Analog Art to Digital Art #
Scanning in your Analog Art #
[TODO] Scanner DPI, etc.
Background Removal #
Via vector art tools #
Before doing this, you should know what vector art is and how it differs from the raster art you’re probably used to. I’ve talked about this a bit in the previous chapter, Digital Art . This process requires combining the two, and it’s a bit odd if you haven’t used vector art tools before.
Drop your image in
Right-click the image
Select Trace Bitmap
Try different options (here, I used Single Scan, Autotrace, see picture)
Click Apply, a bit map trace will appear over the original image. Select either the trace or original picture and drag it to the side.
Select the trace, copy it (Ctrl+C), and paste it into your art software (the following assumes Krita)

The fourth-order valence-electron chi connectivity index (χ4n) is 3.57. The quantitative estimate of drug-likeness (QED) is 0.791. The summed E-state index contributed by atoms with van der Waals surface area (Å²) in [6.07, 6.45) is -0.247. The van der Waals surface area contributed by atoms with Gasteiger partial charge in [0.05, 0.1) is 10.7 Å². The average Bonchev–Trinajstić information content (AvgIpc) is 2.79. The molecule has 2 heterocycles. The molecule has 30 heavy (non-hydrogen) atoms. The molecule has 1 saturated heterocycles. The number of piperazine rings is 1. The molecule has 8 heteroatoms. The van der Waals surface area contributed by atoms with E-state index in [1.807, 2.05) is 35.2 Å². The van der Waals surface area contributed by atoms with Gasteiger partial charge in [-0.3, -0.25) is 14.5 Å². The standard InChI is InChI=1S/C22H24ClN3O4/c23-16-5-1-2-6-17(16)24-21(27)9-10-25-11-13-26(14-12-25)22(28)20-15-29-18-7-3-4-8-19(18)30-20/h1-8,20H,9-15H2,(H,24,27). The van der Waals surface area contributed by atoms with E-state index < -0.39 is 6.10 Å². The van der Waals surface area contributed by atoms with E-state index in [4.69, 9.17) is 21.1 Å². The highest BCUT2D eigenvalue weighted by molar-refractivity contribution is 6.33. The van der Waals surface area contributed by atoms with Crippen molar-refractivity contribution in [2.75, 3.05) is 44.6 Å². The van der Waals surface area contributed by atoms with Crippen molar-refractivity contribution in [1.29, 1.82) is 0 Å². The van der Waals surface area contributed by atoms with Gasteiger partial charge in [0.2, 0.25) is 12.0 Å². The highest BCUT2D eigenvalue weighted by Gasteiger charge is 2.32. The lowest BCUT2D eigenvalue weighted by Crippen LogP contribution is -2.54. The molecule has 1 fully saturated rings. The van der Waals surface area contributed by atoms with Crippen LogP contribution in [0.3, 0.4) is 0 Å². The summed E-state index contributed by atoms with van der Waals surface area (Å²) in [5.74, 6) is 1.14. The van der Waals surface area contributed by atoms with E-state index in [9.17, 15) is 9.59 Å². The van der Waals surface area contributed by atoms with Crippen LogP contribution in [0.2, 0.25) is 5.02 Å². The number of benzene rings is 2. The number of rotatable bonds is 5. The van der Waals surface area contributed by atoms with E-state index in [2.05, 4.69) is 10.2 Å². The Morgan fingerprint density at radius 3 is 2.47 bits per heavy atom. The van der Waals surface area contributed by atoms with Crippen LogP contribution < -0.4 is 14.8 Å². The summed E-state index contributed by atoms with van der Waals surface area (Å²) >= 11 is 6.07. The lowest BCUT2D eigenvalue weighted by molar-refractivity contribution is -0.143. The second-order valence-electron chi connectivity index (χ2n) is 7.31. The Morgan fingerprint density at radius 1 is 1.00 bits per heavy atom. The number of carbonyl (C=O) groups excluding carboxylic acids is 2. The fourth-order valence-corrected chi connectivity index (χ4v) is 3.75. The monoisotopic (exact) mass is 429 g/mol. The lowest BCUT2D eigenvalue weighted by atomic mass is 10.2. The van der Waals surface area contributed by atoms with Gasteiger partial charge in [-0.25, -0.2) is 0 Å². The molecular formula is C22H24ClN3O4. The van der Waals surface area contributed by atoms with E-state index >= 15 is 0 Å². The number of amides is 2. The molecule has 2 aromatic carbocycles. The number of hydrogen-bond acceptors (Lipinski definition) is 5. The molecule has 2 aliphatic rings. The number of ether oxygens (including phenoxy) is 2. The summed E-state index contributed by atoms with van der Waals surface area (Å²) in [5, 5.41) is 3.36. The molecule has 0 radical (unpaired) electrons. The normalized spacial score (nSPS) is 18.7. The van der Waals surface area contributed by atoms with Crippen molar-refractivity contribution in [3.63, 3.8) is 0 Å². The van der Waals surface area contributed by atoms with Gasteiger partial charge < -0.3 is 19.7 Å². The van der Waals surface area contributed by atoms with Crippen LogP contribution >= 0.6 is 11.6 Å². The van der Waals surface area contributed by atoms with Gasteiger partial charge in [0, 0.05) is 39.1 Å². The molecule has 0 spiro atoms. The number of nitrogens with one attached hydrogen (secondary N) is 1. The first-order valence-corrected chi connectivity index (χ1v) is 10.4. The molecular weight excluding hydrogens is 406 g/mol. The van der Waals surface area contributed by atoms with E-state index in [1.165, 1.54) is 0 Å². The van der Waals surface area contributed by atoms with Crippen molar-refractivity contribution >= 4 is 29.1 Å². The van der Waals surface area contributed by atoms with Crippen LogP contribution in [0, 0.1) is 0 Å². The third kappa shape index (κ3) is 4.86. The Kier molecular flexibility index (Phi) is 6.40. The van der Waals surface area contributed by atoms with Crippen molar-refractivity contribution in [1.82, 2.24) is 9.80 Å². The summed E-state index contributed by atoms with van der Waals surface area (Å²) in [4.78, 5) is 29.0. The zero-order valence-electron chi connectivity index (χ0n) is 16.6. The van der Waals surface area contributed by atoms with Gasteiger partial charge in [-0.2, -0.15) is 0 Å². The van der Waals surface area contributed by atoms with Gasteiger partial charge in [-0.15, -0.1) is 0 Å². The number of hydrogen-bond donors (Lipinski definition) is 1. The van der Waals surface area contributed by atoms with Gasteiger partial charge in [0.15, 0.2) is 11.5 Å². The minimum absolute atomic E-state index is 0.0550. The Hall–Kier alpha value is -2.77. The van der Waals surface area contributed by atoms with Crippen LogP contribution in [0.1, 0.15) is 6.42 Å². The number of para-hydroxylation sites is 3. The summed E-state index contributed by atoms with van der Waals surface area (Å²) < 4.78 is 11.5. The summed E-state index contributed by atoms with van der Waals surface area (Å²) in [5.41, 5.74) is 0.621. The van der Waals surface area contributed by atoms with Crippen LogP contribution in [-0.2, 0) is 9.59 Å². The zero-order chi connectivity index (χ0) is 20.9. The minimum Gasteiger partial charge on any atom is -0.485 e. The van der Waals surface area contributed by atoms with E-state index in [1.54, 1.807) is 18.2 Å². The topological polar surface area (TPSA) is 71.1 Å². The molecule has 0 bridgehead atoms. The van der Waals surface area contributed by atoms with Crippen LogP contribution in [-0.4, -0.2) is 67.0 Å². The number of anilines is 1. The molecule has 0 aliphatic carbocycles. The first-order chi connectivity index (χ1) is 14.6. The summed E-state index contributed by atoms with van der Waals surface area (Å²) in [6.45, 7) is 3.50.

In your art software, the pasted object will be a vector. You probably want it to be normal, editable pixels now, so you need to rasterize it like you would text. In Krita, this you can do this by right-clicking the layer, hovering over convert, then clicking “to paint layer”
This will give you a single color paint layer, from here you can work as normal. Depending on the turn out of the tracing process, you might want to fix some lines. This will probably be necessary to fix holes in the outline if you want to use the paint bucket tool.
You may want to experiment with the multiple scans → colors option if you want to convert something which used color, but has a limited palette. It can also be a cool effect anyway, as the output is, uh, well, I’ll just show you:
Digital Art to Analog Art #
Printing & Plotting #
Paper & Inks #
3D printing vs CNC